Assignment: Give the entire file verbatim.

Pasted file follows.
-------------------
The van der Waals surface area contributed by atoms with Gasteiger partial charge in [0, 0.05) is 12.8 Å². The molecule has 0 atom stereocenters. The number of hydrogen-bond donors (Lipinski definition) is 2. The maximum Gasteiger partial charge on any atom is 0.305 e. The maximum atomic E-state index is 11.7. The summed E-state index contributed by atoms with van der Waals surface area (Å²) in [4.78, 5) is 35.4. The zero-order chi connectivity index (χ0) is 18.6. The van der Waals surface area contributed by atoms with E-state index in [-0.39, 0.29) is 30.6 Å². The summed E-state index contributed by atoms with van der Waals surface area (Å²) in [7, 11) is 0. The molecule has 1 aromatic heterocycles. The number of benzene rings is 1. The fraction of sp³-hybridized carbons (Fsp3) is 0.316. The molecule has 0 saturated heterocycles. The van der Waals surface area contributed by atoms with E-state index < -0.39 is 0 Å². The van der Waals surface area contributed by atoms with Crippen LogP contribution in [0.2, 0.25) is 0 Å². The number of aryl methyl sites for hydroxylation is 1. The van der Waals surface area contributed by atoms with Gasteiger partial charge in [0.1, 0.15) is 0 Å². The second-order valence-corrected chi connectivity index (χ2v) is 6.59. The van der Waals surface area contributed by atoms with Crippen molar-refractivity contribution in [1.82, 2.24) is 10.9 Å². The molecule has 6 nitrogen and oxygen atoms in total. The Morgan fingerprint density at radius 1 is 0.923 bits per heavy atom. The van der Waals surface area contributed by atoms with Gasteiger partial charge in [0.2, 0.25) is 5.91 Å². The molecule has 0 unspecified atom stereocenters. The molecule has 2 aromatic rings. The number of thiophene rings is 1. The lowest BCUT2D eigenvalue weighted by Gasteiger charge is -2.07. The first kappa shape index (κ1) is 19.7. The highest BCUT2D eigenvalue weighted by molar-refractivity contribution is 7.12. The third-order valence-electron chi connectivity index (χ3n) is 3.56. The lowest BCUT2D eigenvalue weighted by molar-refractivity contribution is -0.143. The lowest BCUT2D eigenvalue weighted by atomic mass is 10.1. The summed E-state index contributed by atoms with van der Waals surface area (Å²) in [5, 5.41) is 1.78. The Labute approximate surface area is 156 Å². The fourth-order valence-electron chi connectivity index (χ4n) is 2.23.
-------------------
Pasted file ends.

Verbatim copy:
The van der Waals surface area contributed by atoms with Gasteiger partial charge in [0, 0.05) is 12.8 Å². The molecule has 0 atom stereocenters. The number of hydrogen-bond donors (Lipinski definition) is 2. The maximum Gasteiger partial charge on any atom is 0.305 e. The maximum atomic E-state index is 11.7. The summed E-state index contributed by atoms with van der Waals surface area (Å²) in [4.78, 5) is 35.4. The zero-order chi connectivity index (χ0) is 18.6. The van der Waals surface area contributed by atoms with E-state index in [-0.39, 0.29) is 30.6 Å². The summed E-state index contributed by atoms with van der Waals surface area (Å²) in [7, 11) is 0. The molecule has 1 aromatic heterocycles. The number of benzene rings is 1. The fraction of sp³-hybridized carbons (Fsp3) is 0.316. The molecule has 0 saturated heterocycles. The van der Waals surface area contributed by atoms with E-state index < -0.39 is 0 Å². The van der Waals surface area contributed by atoms with Crippen LogP contribution in [0.2, 0.25) is 0 Å². The number of aryl methyl sites for hydroxylation is 1. The van der Waals surface area contributed by atoms with Gasteiger partial charge in [0.1, 0.15) is 0 Å². The second-order valence-corrected chi connectivity index (χ2v) is 6.59. The van der Waals surface area contributed by atoms with Crippen molar-refractivity contribution in [1.82, 2.24) is 10.9 Å². The molecule has 6 nitrogen and oxygen atoms in total. The Morgan fingerprint density at radius 1 is 0.923 bits per heavy atom. The van der Waals surface area contributed by atoms with Gasteiger partial charge in [0.2, 0.25) is 5.91 Å². The molecule has 0 unspecified atom stereocenters. The molecule has 2 aromatic rings. The number of thiophene rings is 1. The lowest BCUT2D eigenvalue weighted by Gasteiger charge is -2.07. The first kappa shape index (κ1) is 19.7. The highest BCUT2D eigenvalue weighted by molar-refractivity contribution is 7.12. The third-order valence-electron chi connectivity index (χ3n) is 3.56. The lowest BCUT2D eigenvalue weighted by molar-refractivity contribution is -0.143. The lowest BCUT2D eigenvalue weighted by atomic mass is 10.1. The summed E-state index contributed by atoms with van der Waals surface area (Å²) in [5, 5.41) is 1.78. The Labute approximate surface area is 156 Å². The fourth-order valence-electron chi connectivity index (χ4n) is 2.23.